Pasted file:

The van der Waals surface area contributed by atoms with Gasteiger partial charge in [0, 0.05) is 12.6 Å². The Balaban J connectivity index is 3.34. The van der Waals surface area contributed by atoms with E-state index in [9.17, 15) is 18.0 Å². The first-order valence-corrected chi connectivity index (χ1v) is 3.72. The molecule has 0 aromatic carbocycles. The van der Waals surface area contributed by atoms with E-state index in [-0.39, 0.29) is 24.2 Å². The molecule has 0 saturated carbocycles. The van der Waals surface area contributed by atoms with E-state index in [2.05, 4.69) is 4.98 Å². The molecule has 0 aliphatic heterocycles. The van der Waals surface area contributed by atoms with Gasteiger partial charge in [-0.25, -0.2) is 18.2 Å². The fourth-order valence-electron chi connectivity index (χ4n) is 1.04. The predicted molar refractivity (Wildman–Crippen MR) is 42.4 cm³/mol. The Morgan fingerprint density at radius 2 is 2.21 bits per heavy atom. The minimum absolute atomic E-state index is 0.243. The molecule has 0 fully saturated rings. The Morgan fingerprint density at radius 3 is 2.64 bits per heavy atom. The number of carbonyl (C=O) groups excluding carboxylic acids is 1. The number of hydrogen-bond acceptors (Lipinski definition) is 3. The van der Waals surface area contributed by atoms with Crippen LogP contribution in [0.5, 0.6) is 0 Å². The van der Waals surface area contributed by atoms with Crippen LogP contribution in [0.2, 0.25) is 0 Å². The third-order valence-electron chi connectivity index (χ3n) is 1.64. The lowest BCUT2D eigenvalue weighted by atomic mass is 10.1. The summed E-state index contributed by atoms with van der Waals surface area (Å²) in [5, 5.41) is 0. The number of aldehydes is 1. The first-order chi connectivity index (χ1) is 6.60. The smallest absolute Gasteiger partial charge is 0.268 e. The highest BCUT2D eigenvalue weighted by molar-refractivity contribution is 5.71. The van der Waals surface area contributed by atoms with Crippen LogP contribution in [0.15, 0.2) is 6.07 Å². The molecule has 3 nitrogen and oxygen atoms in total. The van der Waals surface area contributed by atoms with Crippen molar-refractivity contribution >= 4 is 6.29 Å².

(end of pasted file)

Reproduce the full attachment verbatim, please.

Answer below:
The van der Waals surface area contributed by atoms with Gasteiger partial charge in [0, 0.05) is 12.6 Å². The Balaban J connectivity index is 3.34. The van der Waals surface area contributed by atoms with E-state index in [9.17, 15) is 18.0 Å². The first-order valence-corrected chi connectivity index (χ1v) is 3.72. The molecule has 0 aromatic carbocycles. The van der Waals surface area contributed by atoms with E-state index in [-0.39, 0.29) is 24.2 Å². The molecule has 0 saturated carbocycles. The van der Waals surface area contributed by atoms with E-state index in [2.05, 4.69) is 4.98 Å². The molecule has 0 aliphatic heterocycles. The van der Waals surface area contributed by atoms with Gasteiger partial charge in [-0.25, -0.2) is 18.2 Å². The fourth-order valence-electron chi connectivity index (χ4n) is 1.04. The predicted molar refractivity (Wildman–Crippen MR) is 42.4 cm³/mol. The Morgan fingerprint density at radius 2 is 2.21 bits per heavy atom. The minimum absolute atomic E-state index is 0.243. The molecule has 0 fully saturated rings. The Morgan fingerprint density at radius 3 is 2.64 bits per heavy atom. The number of carbonyl (C=O) groups excluding carboxylic acids is 1. The number of hydrogen-bond acceptors (Lipinski definition) is 3. The van der Waals surface area contributed by atoms with Crippen LogP contribution in [0.5, 0.6) is 0 Å². The van der Waals surface area contributed by atoms with Crippen LogP contribution in [0.2, 0.25) is 0 Å². The third-order valence-electron chi connectivity index (χ3n) is 1.64. The lowest BCUT2D eigenvalue weighted by atomic mass is 10.1. The summed E-state index contributed by atoms with van der Waals surface area (Å²) in [5, 5.41) is 0. The number of aldehydes is 1. The first-order chi connectivity index (χ1) is 6.60. The smallest absolute Gasteiger partial charge is 0.268 e. The highest BCUT2D eigenvalue weighted by molar-refractivity contribution is 5.71. The van der Waals surface area contributed by atoms with Crippen LogP contribution in [0.15, 0.2) is 6.07 Å². The molecule has 3 nitrogen and oxygen atoms in total. The van der Waals surface area contributed by atoms with Crippen molar-refractivity contribution >= 4 is 6.29 Å².